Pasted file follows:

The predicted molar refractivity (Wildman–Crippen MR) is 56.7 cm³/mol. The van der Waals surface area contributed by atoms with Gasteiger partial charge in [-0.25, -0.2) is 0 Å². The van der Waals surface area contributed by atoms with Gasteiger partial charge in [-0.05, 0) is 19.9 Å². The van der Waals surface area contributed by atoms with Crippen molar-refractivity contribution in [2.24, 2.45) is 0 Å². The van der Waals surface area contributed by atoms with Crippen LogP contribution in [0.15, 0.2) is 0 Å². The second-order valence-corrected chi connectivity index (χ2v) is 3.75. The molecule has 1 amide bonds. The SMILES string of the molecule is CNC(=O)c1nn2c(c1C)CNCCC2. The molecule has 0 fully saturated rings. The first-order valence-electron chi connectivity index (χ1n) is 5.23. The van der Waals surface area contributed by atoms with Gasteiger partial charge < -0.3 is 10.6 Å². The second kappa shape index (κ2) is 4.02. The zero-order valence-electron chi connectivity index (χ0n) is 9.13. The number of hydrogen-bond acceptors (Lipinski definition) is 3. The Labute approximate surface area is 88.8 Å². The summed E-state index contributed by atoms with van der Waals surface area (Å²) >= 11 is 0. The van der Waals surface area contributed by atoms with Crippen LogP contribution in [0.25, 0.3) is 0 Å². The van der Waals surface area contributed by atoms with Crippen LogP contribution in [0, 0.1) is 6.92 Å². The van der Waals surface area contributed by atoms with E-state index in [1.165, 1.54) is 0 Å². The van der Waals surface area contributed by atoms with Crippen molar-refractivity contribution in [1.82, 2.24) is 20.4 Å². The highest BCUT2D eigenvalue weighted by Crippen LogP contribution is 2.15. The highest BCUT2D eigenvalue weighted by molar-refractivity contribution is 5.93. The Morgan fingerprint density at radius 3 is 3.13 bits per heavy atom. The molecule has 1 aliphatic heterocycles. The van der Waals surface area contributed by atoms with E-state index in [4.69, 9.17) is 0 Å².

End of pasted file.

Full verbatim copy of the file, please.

The predicted molar refractivity (Wildman–Crippen MR) is 56.7 cm³/mol. The van der Waals surface area contributed by atoms with Gasteiger partial charge in [-0.25, -0.2) is 0 Å². The van der Waals surface area contributed by atoms with Gasteiger partial charge in [-0.05, 0) is 19.9 Å². The van der Waals surface area contributed by atoms with Crippen molar-refractivity contribution in [2.24, 2.45) is 0 Å². The van der Waals surface area contributed by atoms with Crippen LogP contribution in [0.15, 0.2) is 0 Å². The second-order valence-corrected chi connectivity index (χ2v) is 3.75. The molecule has 1 amide bonds. The SMILES string of the molecule is CNC(=O)c1nn2c(c1C)CNCCC2. The molecule has 0 fully saturated rings. The first-order valence-electron chi connectivity index (χ1n) is 5.23. The van der Waals surface area contributed by atoms with Gasteiger partial charge < -0.3 is 10.6 Å². The second kappa shape index (κ2) is 4.02. The zero-order valence-electron chi connectivity index (χ0n) is 9.13. The number of hydrogen-bond acceptors (Lipinski definition) is 3. The Labute approximate surface area is 88.8 Å². The summed E-state index contributed by atoms with van der Waals surface area (Å²) >= 11 is 0. The van der Waals surface area contributed by atoms with Crippen LogP contribution in [0.25, 0.3) is 0 Å². The van der Waals surface area contributed by atoms with Crippen LogP contribution in [0, 0.1) is 6.92 Å². The van der Waals surface area contributed by atoms with E-state index in [1.165, 1.54) is 0 Å². The van der Waals surface area contributed by atoms with Crippen molar-refractivity contribution in [1.82, 2.24) is 20.4 Å². The highest BCUT2D eigenvalue weighted by Crippen LogP contribution is 2.15. The highest BCUT2D eigenvalue weighted by molar-refractivity contribution is 5.93. The Morgan fingerprint density at radius 3 is 3.13 bits per heavy atom. The molecule has 1 aliphatic heterocycles. The van der Waals surface area contributed by atoms with E-state index in [4.69, 9.17) is 0 Å².